Chiefs trade Allen to Vikings
MINNEAPOLIS (AP) — All-Pro defensive end Jared Allen was traded from Kansas City to Minnesota in a blockbuster deal, making the Chiefs one of the major players in this weekend's NFL draft and the Vikings a serious contender in the NFC.
Kansas City gets Minnesota's first-round pick, No. 17 overall, and both of the Vikings' third-round selections, a person close to the negotiations said Wednesday. The person spoke on condition of anonymity because no official announcement had been made.
Allen, who had an NFL-best 15 1/2 sacks last season despite being suspended the first two games, agreed to terms on a six-year deal that includes $31 million in guaranteed money and could be worth more than $74 million if he reaches certain incentives, according to another person familiar with the deal. The contract will make Allen the highest paid defensive player in the league.
The person familiar with the deal spoke on condition of anonymity because of the sensitivity of the situation.
The Kansas City Star was the first to report the trade.
Coming off an 8-8 season, the Vikings are paying a hefty price in a move they believe will vault them into contention in the wide-open NFC.
A pass-rushing defensive end became the team's top priority this season after Kenechi Udeze was diagnosed with leukemia and with fellow former first-rounder Erasmus James coming off a third major knee surgery. The Vikings weren't sure a gifted pass rusher like Florida's Derrick Harvey would be around at pick No. 17, so they went after a player who dominated them last season.
The Vikings played at Arrowhead Stadium in Week 3 last season, Allen's first game of the year after serving a two-game suspension for multiple DUI convictions. Allen had two sacks, eight tackles, two batted passes and a forced fumble in Kansas City's 13-10 victory.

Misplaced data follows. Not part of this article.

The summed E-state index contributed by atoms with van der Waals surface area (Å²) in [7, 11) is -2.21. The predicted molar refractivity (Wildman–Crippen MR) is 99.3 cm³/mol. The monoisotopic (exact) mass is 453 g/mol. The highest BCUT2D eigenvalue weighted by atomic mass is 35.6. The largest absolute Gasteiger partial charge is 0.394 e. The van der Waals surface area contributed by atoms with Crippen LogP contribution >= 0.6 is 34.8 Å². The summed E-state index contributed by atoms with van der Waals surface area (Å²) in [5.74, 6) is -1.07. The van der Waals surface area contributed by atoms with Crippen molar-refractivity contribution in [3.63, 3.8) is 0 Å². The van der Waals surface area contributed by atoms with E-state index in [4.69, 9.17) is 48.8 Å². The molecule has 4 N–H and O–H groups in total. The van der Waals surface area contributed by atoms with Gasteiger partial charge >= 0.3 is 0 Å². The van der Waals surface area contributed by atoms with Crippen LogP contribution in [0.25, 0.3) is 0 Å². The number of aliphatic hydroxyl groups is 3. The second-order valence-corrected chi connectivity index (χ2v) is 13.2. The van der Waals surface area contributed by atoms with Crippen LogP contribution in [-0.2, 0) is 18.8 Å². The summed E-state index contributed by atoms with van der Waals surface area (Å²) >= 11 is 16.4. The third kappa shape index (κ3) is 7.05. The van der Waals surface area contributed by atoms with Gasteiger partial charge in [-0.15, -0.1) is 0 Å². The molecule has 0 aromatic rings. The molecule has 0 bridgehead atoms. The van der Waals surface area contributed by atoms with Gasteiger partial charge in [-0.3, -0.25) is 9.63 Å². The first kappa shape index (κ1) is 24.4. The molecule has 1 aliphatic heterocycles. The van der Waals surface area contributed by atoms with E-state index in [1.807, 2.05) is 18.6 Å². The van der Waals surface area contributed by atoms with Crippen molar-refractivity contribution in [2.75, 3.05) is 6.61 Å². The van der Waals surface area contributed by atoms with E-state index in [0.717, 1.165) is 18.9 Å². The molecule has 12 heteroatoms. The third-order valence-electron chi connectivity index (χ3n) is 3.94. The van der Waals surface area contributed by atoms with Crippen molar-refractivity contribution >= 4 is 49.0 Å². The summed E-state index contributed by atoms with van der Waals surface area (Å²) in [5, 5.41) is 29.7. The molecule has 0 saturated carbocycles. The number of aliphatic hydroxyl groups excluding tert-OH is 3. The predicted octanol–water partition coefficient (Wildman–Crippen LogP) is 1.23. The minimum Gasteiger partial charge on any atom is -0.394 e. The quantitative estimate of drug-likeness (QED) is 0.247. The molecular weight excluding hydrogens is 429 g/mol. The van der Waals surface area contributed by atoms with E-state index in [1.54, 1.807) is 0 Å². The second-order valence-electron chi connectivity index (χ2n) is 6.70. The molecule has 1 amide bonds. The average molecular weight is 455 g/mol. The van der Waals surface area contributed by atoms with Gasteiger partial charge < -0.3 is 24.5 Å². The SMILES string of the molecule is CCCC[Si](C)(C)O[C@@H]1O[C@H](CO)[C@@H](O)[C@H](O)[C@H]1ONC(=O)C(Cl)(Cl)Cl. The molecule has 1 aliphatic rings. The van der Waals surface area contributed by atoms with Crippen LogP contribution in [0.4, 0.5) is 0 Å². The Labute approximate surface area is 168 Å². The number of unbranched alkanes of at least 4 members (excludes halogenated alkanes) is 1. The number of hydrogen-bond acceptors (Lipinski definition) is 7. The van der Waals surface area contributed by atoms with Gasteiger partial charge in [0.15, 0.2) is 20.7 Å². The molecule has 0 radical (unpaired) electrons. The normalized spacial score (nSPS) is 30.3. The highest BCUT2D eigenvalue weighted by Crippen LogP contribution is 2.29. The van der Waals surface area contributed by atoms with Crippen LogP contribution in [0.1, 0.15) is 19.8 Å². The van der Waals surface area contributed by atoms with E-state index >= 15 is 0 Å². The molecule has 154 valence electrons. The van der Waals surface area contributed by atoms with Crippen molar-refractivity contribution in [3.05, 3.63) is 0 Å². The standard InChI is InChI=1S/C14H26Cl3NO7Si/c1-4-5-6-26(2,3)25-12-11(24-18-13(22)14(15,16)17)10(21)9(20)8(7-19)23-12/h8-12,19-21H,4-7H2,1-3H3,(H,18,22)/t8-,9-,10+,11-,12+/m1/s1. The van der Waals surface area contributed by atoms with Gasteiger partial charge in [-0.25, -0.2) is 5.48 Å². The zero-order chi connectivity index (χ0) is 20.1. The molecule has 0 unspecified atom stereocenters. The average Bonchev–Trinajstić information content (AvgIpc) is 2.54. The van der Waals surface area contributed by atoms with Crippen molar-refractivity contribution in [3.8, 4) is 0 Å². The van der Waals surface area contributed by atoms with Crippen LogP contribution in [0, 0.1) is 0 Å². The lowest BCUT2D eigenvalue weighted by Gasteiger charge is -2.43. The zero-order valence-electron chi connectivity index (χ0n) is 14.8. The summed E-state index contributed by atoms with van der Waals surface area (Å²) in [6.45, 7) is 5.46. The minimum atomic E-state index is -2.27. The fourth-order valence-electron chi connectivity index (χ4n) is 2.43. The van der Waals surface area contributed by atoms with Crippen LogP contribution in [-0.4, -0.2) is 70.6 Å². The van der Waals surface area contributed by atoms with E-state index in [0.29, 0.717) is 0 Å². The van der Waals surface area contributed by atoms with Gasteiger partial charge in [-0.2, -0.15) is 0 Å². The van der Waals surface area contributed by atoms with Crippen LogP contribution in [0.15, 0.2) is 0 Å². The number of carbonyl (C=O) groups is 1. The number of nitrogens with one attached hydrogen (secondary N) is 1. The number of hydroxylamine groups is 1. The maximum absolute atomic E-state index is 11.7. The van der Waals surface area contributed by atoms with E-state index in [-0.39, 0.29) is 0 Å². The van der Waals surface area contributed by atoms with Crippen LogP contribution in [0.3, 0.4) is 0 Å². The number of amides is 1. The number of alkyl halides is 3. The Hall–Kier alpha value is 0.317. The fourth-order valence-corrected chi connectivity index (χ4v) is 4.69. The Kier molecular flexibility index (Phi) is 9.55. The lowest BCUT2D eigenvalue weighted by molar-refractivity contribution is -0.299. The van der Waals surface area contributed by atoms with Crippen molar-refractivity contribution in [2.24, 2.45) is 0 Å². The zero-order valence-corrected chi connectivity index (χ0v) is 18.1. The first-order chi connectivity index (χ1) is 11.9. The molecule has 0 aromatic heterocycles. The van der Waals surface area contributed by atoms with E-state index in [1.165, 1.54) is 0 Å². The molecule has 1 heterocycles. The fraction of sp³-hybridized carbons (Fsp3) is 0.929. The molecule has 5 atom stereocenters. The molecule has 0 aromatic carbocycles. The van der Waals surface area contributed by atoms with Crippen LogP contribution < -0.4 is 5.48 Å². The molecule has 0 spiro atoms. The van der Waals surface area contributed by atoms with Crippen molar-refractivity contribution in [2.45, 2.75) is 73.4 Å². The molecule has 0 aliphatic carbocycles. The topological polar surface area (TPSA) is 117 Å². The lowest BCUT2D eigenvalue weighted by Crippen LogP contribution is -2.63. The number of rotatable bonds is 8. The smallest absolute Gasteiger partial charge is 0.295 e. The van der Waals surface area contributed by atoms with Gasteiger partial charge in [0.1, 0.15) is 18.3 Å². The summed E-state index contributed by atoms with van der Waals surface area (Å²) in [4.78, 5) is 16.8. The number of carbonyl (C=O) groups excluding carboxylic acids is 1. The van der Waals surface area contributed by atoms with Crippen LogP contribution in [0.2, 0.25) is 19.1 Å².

The relentless rusher fills perhaps the lone weakness on a proud veteran defense. Minnesota ranked No. 1 against the run last year, but last against the pass primarily because opposing offenses abandoned the run and had all day to throw against a weak pass rush.
Ben Leber, Ray Edwards and Udeze tied for the team lead with just five sacks apiece, allowing offensive lines to double-team Pro Bowlers Kevin Williams and Pat Williams on nearly every play.
Now with Allen on the outside and the "Williams Wall" in the middle, things won't be so easy.
Just 26 and in his prime, the 6-foot-6, 270-pound Allen was a supplemental fourth-round pick by the Chiefs out of Idaho State in 2004. He quickly established himself as a top-flight pass-rusher, but also has a tendency to over-pursue and sometimes gets out of position on running plays.
Allen was recognized as the premier defensive player in NCAA Division I-AA as a senior, but fell to the fourth round because of character concerns. Allen says he has quit drinking, and another DUI arrest could bring with it a yearlong suspension.
The Chiefs designated Allen their franchise player this season, but Allen made it clear that he wanted no part of the team's massive rebuilding plan. He told the team that he wanted to play for a contender and was not interested in signing a long-term deal with a team that is embarking on a youth movement under coach Herm Edwards following a 4-12 season.
The bounty of picks obtained in the trade, and the cap space created by Allen's departure, could help expedite that process in Kansas City.
The Chiefs now have their own fifth overall selection to go with Minnesota's No. 17, six of the first 82 picks and 13 altogether in this weekend's draft.
In making the splashy move to cap a busy offseason in free agency, the Vikings are telling their fans that their time is now.
They shelled out more than $30 million in guaranteed money to get receiver Bernard Berrian, safety Madieu Williams and fullback Thomas Tapeh, then exceeded that number to make Allen the highest paid player in franchise history.
Minnesota has made the playoffs just one time in the last seven seasons, a stretch of futility that hasn't helped owner Zygi Wilf's efforts to secure public money for a new stadium.
With Brett Favre retired, the Chicago Bears losing more players than they gained following a 7-9 season and the typical dysfunction surrounding the Detroit Lions, the NFC North is there for the taking.
AP Sports Writer Doug Tucker in Kansas City, Mo., contributed to this report.